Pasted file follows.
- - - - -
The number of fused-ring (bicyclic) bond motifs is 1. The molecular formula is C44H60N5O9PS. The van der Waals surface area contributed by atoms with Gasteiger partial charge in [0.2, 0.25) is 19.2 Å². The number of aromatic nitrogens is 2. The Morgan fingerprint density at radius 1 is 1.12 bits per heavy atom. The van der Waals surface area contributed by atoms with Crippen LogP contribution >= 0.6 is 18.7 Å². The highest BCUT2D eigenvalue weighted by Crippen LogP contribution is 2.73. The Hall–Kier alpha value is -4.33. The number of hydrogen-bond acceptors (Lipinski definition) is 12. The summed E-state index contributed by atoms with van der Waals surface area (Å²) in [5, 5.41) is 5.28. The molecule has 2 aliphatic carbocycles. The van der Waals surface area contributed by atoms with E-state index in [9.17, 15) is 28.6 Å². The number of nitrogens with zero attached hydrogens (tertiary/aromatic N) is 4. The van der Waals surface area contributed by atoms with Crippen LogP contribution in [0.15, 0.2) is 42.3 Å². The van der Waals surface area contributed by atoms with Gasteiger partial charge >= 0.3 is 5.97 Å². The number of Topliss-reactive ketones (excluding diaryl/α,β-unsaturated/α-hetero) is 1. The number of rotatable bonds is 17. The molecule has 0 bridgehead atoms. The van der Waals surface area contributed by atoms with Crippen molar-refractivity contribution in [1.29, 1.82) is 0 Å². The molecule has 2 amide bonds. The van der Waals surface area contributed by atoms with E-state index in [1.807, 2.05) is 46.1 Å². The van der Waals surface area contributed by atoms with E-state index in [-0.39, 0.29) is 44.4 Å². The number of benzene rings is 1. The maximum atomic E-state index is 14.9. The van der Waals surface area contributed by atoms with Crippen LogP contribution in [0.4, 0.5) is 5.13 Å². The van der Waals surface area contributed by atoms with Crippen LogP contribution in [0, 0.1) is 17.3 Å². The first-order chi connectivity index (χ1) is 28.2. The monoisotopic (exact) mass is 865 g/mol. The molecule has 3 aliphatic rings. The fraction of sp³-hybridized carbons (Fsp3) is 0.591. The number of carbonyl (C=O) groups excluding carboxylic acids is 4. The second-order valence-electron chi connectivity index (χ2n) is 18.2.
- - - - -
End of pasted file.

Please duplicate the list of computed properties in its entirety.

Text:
The number of fused-ring (bicyclic) bond motifs is 1. The molecular formula is C44H60N5O9PS. The van der Waals surface area contributed by atoms with Gasteiger partial charge in [0.2, 0.25) is 19.2 Å². The number of aromatic nitrogens is 2. The Morgan fingerprint density at radius 1 is 1.12 bits per heavy atom. The van der Waals surface area contributed by atoms with Crippen LogP contribution >= 0.6 is 18.7 Å². The highest BCUT2D eigenvalue weighted by Crippen LogP contribution is 2.73. The Hall–Kier alpha value is -4.33. The number of hydrogen-bond acceptors (Lipinski definition) is 12. The summed E-state index contributed by atoms with van der Waals surface area (Å²) in [5, 5.41) is 5.28. The molecule has 2 aliphatic carbocycles. The van der Waals surface area contributed by atoms with E-state index in [9.17, 15) is 28.6 Å². The number of nitrogens with zero attached hydrogens (tertiary/aromatic N) is 4. The van der Waals surface area contributed by atoms with Crippen LogP contribution in [0.15, 0.2) is 42.3 Å². The van der Waals surface area contributed by atoms with Gasteiger partial charge >= 0.3 is 5.97 Å². The number of Topliss-reactive ketones (excluding diaryl/α,β-unsaturated/α-hetero) is 1. The number of rotatable bonds is 17. The molecule has 0 bridgehead atoms. The van der Waals surface area contributed by atoms with Crippen molar-refractivity contribution in [1.29, 1.82) is 0 Å². The molecule has 2 amide bonds. The van der Waals surface area contributed by atoms with E-state index in [1.807, 2.05) is 46.1 Å². The van der Waals surface area contributed by atoms with E-state index in [-0.39, 0.29) is 44.4 Å². The number of benzene rings is 1. The maximum atomic E-state index is 14.9. The van der Waals surface area contributed by atoms with Crippen LogP contribution in [0.4, 0.5) is 5.13 Å². The van der Waals surface area contributed by atoms with Crippen LogP contribution in [0, 0.1) is 17.3 Å². The first-order chi connectivity index (χ1) is 28.2. The monoisotopic (exact) mass is 865 g/mol. The molecule has 3 aliphatic rings. The fraction of sp³-hybridized carbons (Fsp3) is 0.591. The number of carbonyl (C=O) groups excluding carboxylic acids is 4. The second-order valence-electron chi connectivity index (χ2n) is 18.2.